DB2 Tutorial For Software Developers (4 of 5)

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Read my previous post(3 of 5).

Functions: Types are two :

  1. column function
  2. scalar function

Column functions: compute from a group of rows aggregate value for a specified column(s)
avg, count, max, min, sum

scalar functions: are applied to a column or expression and operate on a single value.
char, date, day(s), decimal, digits, float, hex, hour, integer, length, microsecond, minute, month, second, substr, time, timestamp, value, vargraphic, year

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Complex sql’s

  • Sql provides two ways of coding a complexsql
    1. subqueries
    2. joins
  • one term a sql to be complex when data that is to be retrieved comes from more than one table
  • Subqueries

Nested select statements
specified using the in(or not in) predicate, equality or non-equality predicate(‘=‘ or ‘<>‘) and comparative operator(<, <=, >, >=)
when using the equality, non-equality or comparative operators, the inner query should return only a single value

SELECT cust_no,
FROM customer
WHERE order_no IN
    (SELECT order_no
     WHERE no_products <5);


SELECT cust_no,
FROM customer
WHERE order_no =
    (SELECT order_no
     WHERE no_products = 5);

The nested loop statements gives the user the flexibility for querying multiple tables a specialized form is correlated subquery – the nested select statement refers back to the columns in previous select statements it works on top-bottom-top fashion, non-correlated subquery works in bottom-to-top fashion correlated subquery


SELECT a. Cust_name a. Cust_addr
FROM customer a
WHERE a. Order_no IN
    (SELECT order_no
     FROM customer b
     WHERE a. Cust_id = b. Cust_id)
ORDER BY a. Cust_id,
         a. Cust_no ;

Corelated subquery using exists clause :


SELECT cust_no,
FROM customer a
    (SELECT *
     ORDER b
     WHERE b. Order_no = a. Order_no
       AND b. Order_no = 5);

Multiple levels of subquery


SELECT cust_no,
FROM customer
WHERE order_no IN
(SELECT order_no
WHERE prod_id IN
(SELECT prod_id
FROM products
WHERE prod_name = ‘nuts’));

  • Joins

Outer join: for one or more tables being joined, both matching and non-matching rows are returned. Duplicate columns may be eliminated, the non-matching columns will have nulls in them.

Inner join: here there is a possibility one or more of the rows from either or both tables being joined will not be included in the table that results from the join operation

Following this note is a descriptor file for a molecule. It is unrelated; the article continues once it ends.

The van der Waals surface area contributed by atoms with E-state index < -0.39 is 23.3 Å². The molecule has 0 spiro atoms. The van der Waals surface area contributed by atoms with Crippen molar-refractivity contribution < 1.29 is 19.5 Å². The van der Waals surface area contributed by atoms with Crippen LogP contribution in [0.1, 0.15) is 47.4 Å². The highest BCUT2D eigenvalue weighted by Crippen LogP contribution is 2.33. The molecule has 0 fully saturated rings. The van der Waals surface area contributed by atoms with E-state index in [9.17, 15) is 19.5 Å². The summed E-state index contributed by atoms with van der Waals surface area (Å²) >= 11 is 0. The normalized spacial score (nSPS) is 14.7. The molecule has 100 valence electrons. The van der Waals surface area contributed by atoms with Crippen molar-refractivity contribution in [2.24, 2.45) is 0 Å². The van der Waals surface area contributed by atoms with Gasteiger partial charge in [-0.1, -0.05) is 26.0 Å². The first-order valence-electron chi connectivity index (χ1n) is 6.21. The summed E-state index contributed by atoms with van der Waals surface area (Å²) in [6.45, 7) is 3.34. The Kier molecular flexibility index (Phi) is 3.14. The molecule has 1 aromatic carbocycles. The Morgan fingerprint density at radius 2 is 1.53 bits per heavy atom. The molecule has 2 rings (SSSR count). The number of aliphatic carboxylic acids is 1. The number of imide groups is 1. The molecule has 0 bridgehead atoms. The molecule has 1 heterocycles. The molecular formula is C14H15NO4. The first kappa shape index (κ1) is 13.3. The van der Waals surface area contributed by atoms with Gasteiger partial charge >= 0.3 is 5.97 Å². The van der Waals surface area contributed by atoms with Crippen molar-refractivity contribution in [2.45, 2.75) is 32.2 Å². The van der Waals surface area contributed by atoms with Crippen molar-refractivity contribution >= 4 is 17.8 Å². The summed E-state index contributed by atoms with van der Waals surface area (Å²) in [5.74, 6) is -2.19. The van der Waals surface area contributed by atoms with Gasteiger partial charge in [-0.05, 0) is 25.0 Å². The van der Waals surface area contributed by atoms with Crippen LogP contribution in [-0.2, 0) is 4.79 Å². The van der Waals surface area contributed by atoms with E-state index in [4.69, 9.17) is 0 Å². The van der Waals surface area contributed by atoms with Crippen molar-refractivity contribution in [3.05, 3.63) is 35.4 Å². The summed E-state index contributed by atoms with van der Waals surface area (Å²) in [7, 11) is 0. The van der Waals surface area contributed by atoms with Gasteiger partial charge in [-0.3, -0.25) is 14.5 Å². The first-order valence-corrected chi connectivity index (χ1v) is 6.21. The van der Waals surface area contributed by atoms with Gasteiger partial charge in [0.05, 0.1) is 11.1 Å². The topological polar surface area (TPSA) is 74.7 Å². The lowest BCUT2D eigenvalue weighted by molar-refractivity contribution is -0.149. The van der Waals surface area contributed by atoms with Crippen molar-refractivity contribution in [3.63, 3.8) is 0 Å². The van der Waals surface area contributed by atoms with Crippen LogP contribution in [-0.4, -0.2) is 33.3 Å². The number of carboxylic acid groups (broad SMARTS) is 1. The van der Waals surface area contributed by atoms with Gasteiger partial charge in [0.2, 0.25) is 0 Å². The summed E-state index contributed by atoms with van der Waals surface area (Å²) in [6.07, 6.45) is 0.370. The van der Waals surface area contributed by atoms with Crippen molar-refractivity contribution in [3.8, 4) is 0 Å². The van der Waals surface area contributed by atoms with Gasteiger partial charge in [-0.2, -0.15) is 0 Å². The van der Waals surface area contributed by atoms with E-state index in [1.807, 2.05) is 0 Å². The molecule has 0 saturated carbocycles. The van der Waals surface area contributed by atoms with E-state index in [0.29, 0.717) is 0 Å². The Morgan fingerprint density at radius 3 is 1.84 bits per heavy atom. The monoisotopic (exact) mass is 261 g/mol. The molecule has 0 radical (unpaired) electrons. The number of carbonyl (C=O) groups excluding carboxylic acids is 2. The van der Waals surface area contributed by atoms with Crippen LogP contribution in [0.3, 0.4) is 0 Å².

Other DML statement’s:


EX: Insert into tablename(column1, column2, column3 ,……)

values( value1, value2, value3 ,……. . )

  • if any column is omitted in an insert statement and that column is not null, then insert fails; if null it is set to null
  • if the column is defined as not null by default, it is set to that default value
  • omitting the list of columns is equivalent to specifying all values


Ex: Insert into temp (a#, b)


select a#, sum(b)

from temp1 group by a# ;


Ex: Update tablename

set columnname(s) = scalar expression where [ condition ]

single or multiple row updates
update with a subquery


e. G. Delete from tablename

where [condition ];

single or multiple row delete or deletion of all rows

Static sql

  • hard-coded into an application program
  • cannot be modified during the program’s execution except for changes to the values assigned to the host variables
  • cursors are used to access set-level data (i. E when a sql select returns more than 1 row)

The general form is exec sql
[sql statements]


Dynamic sql

  • statements can change throughout the program’s execution
  • when the sql is bound, the application plan or package that is created does not contain the same information as that for a static sql program
  • the access paths cannot be determined before execution

Read my post Part-5 on DB2 tutorial.


Author: Srini

Experienced software developer. Skills in Development, Coding, Testing and Debugging. Good Data analytic skills (Data Warehousing and BI). Also skills in Mainframe.

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